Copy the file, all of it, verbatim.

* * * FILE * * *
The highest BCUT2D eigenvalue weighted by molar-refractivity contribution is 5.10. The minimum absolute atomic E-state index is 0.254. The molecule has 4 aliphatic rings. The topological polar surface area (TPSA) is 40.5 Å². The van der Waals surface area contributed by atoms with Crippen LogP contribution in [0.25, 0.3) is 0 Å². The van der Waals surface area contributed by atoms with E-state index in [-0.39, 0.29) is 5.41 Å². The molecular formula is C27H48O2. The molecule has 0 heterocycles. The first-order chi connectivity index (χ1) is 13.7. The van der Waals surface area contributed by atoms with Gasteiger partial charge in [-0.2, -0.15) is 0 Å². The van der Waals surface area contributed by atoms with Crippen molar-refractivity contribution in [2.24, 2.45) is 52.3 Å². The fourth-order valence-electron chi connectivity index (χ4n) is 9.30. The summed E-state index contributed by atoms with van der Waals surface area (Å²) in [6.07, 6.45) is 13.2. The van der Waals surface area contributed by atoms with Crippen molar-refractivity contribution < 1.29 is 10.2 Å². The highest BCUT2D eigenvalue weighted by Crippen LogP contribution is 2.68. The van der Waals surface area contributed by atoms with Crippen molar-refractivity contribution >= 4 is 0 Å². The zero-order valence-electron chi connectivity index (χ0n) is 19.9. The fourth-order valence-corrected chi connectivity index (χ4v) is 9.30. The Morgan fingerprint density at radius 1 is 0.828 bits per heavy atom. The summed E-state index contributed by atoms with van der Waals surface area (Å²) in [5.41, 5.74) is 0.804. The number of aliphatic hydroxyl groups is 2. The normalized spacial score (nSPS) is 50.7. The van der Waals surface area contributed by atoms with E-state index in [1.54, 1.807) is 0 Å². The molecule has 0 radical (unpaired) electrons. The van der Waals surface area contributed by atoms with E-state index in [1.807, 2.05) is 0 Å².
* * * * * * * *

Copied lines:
The highest BCUT2D eigenvalue weighted by molar-refractivity contribution is 5.10. The minimum absolute atomic E-state index is 0.254. The molecule has 4 aliphatic rings. The topological polar surface area (TPSA) is 40.5 Å². The van der Waals surface area contributed by atoms with Crippen LogP contribution in [0.25, 0.3) is 0 Å². The van der Waals surface area contributed by atoms with E-state index in [-0.39, 0.29) is 5.41 Å². The molecular formula is C27H48O2. The molecule has 0 heterocycles. The first-order chi connectivity index (χ1) is 13.7. The van der Waals surface area contributed by atoms with Gasteiger partial charge in [-0.2, -0.15) is 0 Å². The van der Waals surface area contributed by atoms with Crippen molar-refractivity contribution in [2.24, 2.45) is 52.3 Å². The fourth-order valence-electron chi connectivity index (χ4n) is 9.30. The summed E-state index contributed by atoms with van der Waals surface area (Å²) in [6.07, 6.45) is 13.2. The van der Waals surface area contributed by atoms with Crippen molar-refractivity contribution < 1.29 is 10.2 Å². The highest BCUT2D eigenvalue weighted by Crippen LogP contribution is 2.68. The van der Waals surface area contributed by atoms with Crippen molar-refractivity contribution >= 4 is 0 Å². The zero-order valence-electron chi connectivity index (χ0n) is 19.9. The fourth-order valence-corrected chi connectivity index (χ4v) is 9.30. The Morgan fingerprint density at radius 1 is 0.828 bits per heavy atom. The summed E-state index contributed by atoms with van der Waals surface area (Å²) in [5.41, 5.74) is 0.804. The number of aliphatic hydroxyl groups is 2. The normalized spacial score (nSPS) is 50.7. The van der Waals surface area contributed by atoms with E-state index in [1.54, 1.807) is 0 Å². The molecule has 0 radical (unpaired) electrons. The van der Waals surface area contributed by atoms with E-state index in [1.807, 2.05) is 0 Å².